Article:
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“Only in a vague way can we conceive the character of ant-society, and the nature of ant-morality; and to do even this we must try to imagine some yet impossible state of human society and human morals. Let us, then, imagine a world full of people incessantly and furiously working,—all of whom seem to be women. No one of these women could be persuaded or deluded into taking a single atom of food more than is needful to maintain her strength; and no one of them ever sleeps a second longer than is necessary to keep her nervous system in good working-order. And all of them are so peculiarly constituted that the least unnecessary indulgence would result in some derangement of function. The work daily performed by these female laborers comprises road-making, bridge-building, timber-cutting, architectural construction of numberless kinds, horticulture and agriculture, the feeding and sheltering of a hundred varieties of domestic animals, the manufacture of sundry chemical products, the storage and conservation of countless foodstuffs, and the care of the children of the race. All this labor is done for the commonwealth—no citizen of which is capable even of thinking about ‘property,’ except as a res publica;—and the sole object of the commonwealth is the nurture and training of its young,—nearly all of whom are girls. The period of infancy is long: the children remain for a great while, not only helpless, but shapeless, and withal so delicate that they must be very carefully guarded against the least change of temperature. Fortunately their nurses understand the laws of health: each thoroughly knows all that she ought to know in regard to ventilation, disinfection, drainage, moisture, and the danger of germs,—germs being as visible, perhaps, to her myopic sight as they become to our own eyes under the microscope. Indeed, all matters of hygiene are so well comprehended that no nurse ever makes a mistake about the sanitary conditions of her neighborhood. In spite of this perpetual labor no worker remains unkempt: each is scrupulously neat, making her toilet many times a day. But as every worker is born with the most beautiful of combs and brushes attached to her wrists, no time is wasted in the toilet-room. Besides keeping themselves strictly clean, the workers must also keep their houses and gardens in faultless order, for the sake of the children. Nothing less than an earthquake, an eruption, an inundation, or a desperate war, is allowed to interrupt the daily routine of dusting, sweeping, scrubbing, and disinfecting.” – Lafcadio Hearn, Kwaidan: Stories and Studies of Strange Things

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“Did feudalism and chattel slavery reside within the nascent globalizing frame? Did Kant drink coffee? The second question answers the first. Yes, and there’s no reason why we have to choose between these modes of production when thinking macrohistorically, as long as we are specific about what makes both so different. In this effort, it’s especially important to understand that consumption as the auratic telos of ‘trade’—the sweets you eat, the tobacco you smoke—has a pesky habit of mystifying differences in modes of production and unevenness in history (and thus in human lives), with the result that the vast distances between regions are closed into one airtight global space. The movement of commodities like sugar, tobacco, coffee, and cotton from colonies to nation-states; the transformation of European aesthetics to suit the colonial imperial imagination in all its overreach; the emergence of entire legal systems to try to eradicate feudalism (unsuccessfully); the parliamentary decisions to withdraw from the slave trade (unsuccessfully)—these all will disclose the total frame of their own possibility as long as we adopt a version of difference that remains deeply critical and enables us to think the abstract identities through which globalization itself obliquely appears.” –Andrew Cole, “The Function of Theory at the Present Time”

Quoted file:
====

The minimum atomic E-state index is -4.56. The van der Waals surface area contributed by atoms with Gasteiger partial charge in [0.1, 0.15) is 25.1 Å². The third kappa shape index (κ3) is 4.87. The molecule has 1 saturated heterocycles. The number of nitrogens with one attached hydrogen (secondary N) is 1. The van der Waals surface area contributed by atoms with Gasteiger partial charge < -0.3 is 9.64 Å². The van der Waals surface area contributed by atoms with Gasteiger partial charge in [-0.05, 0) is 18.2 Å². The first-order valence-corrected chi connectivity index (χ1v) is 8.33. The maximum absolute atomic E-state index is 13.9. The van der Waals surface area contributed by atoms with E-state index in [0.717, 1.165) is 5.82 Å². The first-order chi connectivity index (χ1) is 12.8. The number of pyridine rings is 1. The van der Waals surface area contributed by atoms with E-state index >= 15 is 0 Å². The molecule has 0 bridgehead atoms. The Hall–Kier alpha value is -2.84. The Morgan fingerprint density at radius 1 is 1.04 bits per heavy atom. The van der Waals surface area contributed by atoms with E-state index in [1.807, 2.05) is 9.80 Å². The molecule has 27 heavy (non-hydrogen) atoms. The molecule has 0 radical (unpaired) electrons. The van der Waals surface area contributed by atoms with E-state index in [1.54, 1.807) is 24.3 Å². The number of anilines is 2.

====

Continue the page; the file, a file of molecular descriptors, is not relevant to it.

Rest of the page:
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“Mathematics, rightly viewed, possesses not only truth, but supreme beauty, a beauty cold and austere, like that of sculpture, without appeal to any part of our weaker nature, without the gorgeous trappings of painting or music, yet sublimely pure, and capable of a stern perfection such as only the greatest art can show.” – Bertrand Russell, Study of Mathematics

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“If all gender is on some level a performance (and it is), then it can be co-opted and perverted by the state. But if it’s also innate on some level (and it is), then we are powerless against whatever it is that enough people decide gender performance should look like. We are constantly trapped by gender, even when we know we are trapped by it. You can’t truly escape something so all-pervasive.” – Emily VanDerWerff, “How Twitter Can Ruin a Life”